Although I think Drake’s boastful banter burdens the first half of the song, he does an acceptable job complementing the AMAZING sample-based beat. It’s bouncy and showy, just like all Drake’s normal verses. However, Drake and his beat take a turn for the introspective for the second half of the track. The subject matter may not be very relatable (being at the top of the rap game), but Drake’s very clever two-liners are to die for. He calls attention to the infamous “Control” verse that fellow rapper Kendrick Lamar dropped, which called out every big contemporary rapper. In the brutally honest fashion typical of Drake, he cleverly states that Kendrick was jealous of Drake’s following. There are more “lyrical nuggets” to mine, but I’d rather you find them yourself.
4) “Lux” Braid
This is actually a re-recorded version of a year-old song, but the new recording sports many worthwhile additions to the original bouncy indie rock tune. The jazzy guitar chords that are sprinkled across the track coupled with the angsty singing make for an interesting mixture of ideas. It’s brevity makes it a fast listen, but the feelings that emanate from the song are long-lasting. It’s fresh and fun, summer music that makes you want to hop in a convertible with a girl and zoom across a highway featured in a car commercial. I could go on about the song, but you’re too busy thinking about driving with your girl.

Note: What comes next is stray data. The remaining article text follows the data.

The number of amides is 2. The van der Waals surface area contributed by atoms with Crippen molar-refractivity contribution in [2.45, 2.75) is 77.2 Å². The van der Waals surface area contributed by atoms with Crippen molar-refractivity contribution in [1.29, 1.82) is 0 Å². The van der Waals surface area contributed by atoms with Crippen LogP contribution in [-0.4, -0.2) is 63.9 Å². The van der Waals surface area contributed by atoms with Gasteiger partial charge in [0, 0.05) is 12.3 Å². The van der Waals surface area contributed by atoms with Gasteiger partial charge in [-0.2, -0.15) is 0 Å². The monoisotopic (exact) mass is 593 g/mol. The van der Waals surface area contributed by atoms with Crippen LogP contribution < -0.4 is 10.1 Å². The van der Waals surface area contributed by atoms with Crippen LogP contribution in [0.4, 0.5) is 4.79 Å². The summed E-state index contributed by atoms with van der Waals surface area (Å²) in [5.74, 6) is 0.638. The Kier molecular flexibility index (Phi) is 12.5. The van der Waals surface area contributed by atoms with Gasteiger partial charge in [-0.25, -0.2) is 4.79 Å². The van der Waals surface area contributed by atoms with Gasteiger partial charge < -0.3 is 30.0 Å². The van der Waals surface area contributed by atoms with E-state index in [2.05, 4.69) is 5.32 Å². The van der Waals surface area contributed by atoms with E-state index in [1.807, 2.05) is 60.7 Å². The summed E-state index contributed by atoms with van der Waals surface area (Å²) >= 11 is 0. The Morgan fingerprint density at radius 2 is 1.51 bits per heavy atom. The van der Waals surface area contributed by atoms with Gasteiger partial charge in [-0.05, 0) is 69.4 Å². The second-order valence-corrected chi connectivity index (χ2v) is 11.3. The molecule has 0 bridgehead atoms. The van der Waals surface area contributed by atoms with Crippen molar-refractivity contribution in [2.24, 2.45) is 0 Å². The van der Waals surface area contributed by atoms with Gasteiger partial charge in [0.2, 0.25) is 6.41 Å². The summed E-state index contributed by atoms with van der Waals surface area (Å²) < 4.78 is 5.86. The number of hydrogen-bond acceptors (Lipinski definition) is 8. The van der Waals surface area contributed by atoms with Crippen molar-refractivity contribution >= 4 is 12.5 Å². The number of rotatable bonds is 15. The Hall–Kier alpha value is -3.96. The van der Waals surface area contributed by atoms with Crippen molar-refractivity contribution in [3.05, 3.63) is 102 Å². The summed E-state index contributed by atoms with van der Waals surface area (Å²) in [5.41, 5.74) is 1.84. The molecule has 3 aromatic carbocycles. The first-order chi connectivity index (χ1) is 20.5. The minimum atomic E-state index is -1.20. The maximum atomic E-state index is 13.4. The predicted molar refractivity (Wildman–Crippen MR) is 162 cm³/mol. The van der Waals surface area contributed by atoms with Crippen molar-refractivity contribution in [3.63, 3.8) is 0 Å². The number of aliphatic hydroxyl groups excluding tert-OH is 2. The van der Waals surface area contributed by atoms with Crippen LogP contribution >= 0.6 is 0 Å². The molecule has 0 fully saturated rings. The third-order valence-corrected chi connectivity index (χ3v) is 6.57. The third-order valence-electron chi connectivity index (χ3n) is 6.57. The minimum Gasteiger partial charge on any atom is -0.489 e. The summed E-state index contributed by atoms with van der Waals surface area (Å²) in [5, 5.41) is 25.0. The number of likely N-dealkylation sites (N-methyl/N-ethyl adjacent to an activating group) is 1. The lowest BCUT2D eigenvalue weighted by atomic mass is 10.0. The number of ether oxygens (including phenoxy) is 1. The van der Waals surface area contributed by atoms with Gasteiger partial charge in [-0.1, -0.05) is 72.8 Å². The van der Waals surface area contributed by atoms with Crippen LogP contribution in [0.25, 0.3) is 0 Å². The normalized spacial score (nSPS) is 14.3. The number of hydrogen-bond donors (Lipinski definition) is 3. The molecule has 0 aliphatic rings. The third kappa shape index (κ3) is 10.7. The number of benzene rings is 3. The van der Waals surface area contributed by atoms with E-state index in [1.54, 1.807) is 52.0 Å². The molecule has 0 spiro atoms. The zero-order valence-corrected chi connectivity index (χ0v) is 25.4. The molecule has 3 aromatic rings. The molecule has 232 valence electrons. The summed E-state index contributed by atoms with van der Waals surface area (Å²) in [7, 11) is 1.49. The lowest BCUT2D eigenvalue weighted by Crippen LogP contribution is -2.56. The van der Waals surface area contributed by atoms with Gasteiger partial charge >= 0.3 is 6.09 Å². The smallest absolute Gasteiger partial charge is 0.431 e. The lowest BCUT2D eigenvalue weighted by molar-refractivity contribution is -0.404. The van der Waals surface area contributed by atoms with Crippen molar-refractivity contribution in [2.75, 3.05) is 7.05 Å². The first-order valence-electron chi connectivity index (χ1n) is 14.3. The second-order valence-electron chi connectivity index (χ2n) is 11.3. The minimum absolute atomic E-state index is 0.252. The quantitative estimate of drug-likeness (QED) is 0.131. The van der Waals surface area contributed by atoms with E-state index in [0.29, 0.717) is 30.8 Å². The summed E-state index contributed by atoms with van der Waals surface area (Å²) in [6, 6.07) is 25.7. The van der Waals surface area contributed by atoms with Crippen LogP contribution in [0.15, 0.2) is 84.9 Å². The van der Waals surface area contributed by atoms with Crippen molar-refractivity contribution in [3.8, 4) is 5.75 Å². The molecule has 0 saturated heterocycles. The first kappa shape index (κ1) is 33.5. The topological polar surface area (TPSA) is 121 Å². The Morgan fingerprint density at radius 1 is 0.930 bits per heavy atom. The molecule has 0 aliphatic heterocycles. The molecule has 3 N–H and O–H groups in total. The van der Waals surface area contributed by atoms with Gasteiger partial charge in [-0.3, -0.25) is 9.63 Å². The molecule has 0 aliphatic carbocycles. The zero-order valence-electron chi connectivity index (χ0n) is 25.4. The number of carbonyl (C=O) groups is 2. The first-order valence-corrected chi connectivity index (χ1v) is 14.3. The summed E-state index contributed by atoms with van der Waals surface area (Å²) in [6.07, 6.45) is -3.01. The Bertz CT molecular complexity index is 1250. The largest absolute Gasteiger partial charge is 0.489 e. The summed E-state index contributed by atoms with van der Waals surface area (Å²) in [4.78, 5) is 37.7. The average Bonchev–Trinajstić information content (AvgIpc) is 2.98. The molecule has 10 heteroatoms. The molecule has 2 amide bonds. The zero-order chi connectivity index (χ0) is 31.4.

5) “No Black Person Is Ugly” Lil B
Lil B is easily the most controversial figure in contemporary hip-hop. He’s been accused of making a joke out of the genre, as well as revitalizing the hip-hop community with an eccentric flair. On this song, he continues the controversy by tackling societal issues, especially those that affect the black community. He talks about the media’s impact on image among other controversial topics with such passion, however his delivery is very gentle. With a super tasty guitar-based beat, the Based God delivers another modern classic/piece of trash. You decide.